Are lap dances considered legitimate artistic expression? 75 year-old University of Maryland professor Judith Hanna believes so, and she testified as much in state court for Nite Moves, an Albany-area strip club that is seeking exemption from the state's sales tax that other purveyors of "dramatic or musical performances" receive on cover charges. If Patrick Henry High's Joan Henderson is reading this: Scores WAS a legitimate detour on that 10th grade field trip.

"People of gentleman's clubs aren't just there to look at nude bodies," Hanna tells Bloomberg News. "They want to read into it. It's not just the eroticism, it's the beauty of the body, and the fantasy they create." And free copies of The Economist and the n+1 printouts that most strip clubs have lying around keep patrons stimulated while Dwayne fixes the jukebox.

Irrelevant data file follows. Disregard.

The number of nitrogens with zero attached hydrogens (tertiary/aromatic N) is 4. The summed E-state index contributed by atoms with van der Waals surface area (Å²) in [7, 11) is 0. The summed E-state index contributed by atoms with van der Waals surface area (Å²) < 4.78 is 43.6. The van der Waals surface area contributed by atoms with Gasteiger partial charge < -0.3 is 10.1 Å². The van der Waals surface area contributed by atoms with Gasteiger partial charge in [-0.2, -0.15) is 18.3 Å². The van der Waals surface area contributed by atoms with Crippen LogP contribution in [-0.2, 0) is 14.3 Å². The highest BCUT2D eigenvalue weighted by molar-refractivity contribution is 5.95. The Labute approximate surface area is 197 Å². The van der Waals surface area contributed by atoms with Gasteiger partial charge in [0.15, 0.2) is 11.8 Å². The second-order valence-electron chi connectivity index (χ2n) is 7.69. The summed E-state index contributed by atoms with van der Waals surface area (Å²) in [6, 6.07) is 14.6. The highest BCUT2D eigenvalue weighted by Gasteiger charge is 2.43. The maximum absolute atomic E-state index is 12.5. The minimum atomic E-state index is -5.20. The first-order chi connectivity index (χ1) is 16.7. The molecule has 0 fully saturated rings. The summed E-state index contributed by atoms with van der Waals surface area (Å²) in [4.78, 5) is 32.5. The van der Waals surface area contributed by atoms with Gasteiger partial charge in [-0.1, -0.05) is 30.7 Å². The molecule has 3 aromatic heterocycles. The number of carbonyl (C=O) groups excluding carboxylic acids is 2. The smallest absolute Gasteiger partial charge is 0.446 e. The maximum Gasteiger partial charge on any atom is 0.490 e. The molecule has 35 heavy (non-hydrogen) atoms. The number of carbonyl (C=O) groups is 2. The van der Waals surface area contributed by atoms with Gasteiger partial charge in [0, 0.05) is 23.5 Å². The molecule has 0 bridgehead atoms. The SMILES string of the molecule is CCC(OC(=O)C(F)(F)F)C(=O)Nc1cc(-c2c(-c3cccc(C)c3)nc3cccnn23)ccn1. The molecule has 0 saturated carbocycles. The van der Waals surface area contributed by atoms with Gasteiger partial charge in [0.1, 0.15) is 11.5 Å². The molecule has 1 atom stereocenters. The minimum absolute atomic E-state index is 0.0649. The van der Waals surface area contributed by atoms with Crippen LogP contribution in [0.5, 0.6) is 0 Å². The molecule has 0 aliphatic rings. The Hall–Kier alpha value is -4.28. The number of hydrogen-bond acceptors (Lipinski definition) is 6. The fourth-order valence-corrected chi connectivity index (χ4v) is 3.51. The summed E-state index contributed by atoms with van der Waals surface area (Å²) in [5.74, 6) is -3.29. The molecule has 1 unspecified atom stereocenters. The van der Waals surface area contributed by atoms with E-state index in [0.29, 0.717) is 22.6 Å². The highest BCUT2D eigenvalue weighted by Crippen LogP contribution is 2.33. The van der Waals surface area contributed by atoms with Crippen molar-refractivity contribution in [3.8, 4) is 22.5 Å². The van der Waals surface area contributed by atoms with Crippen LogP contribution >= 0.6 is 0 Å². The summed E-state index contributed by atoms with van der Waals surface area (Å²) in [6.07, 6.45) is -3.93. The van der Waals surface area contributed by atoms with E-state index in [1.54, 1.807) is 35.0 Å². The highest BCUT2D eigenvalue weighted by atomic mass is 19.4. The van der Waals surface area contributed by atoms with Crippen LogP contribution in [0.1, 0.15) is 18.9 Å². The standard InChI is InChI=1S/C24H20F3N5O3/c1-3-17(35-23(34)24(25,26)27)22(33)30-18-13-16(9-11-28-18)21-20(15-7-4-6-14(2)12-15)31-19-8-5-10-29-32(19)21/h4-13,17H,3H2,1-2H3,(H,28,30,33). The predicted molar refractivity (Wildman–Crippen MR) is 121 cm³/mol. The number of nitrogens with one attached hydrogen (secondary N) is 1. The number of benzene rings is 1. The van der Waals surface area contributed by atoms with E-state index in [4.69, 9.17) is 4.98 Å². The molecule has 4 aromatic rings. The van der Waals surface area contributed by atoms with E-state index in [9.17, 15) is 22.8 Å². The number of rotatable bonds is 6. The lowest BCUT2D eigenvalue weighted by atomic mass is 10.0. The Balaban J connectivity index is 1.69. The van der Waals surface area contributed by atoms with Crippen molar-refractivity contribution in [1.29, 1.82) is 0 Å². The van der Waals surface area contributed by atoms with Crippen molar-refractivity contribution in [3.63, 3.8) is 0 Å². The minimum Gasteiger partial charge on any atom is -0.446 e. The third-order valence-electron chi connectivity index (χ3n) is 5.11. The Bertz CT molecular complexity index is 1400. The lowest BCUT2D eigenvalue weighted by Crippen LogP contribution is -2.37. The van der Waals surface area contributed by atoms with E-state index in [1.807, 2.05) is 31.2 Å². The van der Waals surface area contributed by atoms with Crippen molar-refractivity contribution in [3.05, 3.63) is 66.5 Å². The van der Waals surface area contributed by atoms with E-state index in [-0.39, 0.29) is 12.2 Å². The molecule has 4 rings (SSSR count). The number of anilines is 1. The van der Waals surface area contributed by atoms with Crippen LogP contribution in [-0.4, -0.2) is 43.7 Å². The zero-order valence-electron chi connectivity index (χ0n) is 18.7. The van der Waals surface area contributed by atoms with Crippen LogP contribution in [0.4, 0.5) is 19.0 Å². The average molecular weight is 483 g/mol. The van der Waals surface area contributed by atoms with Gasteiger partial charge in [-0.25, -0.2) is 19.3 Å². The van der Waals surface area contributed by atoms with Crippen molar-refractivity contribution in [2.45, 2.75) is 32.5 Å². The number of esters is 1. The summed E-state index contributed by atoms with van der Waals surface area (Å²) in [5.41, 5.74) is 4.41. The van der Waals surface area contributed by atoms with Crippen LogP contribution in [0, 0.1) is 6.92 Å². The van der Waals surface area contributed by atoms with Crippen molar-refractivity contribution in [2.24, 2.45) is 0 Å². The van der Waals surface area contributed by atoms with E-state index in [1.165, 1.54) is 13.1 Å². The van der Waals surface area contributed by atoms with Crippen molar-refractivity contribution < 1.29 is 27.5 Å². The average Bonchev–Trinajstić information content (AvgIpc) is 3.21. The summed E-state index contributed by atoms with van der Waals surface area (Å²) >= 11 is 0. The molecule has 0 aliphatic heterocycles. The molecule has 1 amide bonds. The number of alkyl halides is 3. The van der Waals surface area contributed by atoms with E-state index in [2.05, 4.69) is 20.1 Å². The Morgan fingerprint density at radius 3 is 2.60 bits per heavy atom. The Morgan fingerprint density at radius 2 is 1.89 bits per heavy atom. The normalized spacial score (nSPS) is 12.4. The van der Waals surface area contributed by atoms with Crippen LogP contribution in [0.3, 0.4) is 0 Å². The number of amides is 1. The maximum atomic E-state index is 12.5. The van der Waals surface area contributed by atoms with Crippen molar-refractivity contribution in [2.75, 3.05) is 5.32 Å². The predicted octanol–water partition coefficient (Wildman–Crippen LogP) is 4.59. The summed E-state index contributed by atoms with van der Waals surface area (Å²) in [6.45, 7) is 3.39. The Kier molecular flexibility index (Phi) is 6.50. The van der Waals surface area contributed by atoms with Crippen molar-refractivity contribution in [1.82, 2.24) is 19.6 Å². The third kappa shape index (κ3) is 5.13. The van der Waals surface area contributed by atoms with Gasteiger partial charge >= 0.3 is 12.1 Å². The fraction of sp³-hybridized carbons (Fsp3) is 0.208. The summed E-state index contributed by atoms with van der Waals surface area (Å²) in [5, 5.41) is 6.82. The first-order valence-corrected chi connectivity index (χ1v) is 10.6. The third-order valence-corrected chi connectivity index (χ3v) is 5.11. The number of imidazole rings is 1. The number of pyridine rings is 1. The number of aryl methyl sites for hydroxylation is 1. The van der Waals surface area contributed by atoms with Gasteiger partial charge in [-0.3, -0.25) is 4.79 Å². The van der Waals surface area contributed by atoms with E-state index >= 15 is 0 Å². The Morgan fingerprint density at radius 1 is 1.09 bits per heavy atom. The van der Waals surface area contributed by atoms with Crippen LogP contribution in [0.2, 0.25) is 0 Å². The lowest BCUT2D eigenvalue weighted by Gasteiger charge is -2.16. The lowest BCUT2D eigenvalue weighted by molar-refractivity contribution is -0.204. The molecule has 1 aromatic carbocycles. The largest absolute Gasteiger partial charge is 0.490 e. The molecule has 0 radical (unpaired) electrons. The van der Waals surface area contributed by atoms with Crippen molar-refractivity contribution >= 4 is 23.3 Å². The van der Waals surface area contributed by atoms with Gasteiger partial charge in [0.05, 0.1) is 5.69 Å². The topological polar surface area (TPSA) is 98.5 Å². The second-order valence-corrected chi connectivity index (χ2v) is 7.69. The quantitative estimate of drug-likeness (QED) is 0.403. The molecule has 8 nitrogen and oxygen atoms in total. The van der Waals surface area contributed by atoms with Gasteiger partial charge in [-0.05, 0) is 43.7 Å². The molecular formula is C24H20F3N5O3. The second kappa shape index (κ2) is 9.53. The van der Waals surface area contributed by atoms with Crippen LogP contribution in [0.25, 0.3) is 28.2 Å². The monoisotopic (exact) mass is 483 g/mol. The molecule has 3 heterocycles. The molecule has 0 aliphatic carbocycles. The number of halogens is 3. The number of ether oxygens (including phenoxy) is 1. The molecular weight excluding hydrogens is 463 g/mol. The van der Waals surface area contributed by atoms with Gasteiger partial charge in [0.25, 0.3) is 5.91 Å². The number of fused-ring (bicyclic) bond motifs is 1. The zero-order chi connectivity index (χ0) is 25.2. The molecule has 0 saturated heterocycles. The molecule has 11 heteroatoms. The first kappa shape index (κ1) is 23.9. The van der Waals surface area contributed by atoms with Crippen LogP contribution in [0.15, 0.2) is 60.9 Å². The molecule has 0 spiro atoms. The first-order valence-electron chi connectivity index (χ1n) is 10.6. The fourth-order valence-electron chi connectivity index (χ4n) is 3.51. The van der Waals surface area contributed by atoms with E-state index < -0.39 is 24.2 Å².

Nite Moves may have lost their initial plea before the Tax Appeals Bureau, but hope to secure the exemption when the New York Court of Appeals hears their case next year. In the meantime, Hanna will continue to testify before courts across the country, earning around $3,000 for her expertise. According to the CEO of a adult website and strip club chain in Texas and Minnesota, she "plays a really important role in letting people see our side." Another important factor in seeing their side? Ratt and a whole lot of blacklights.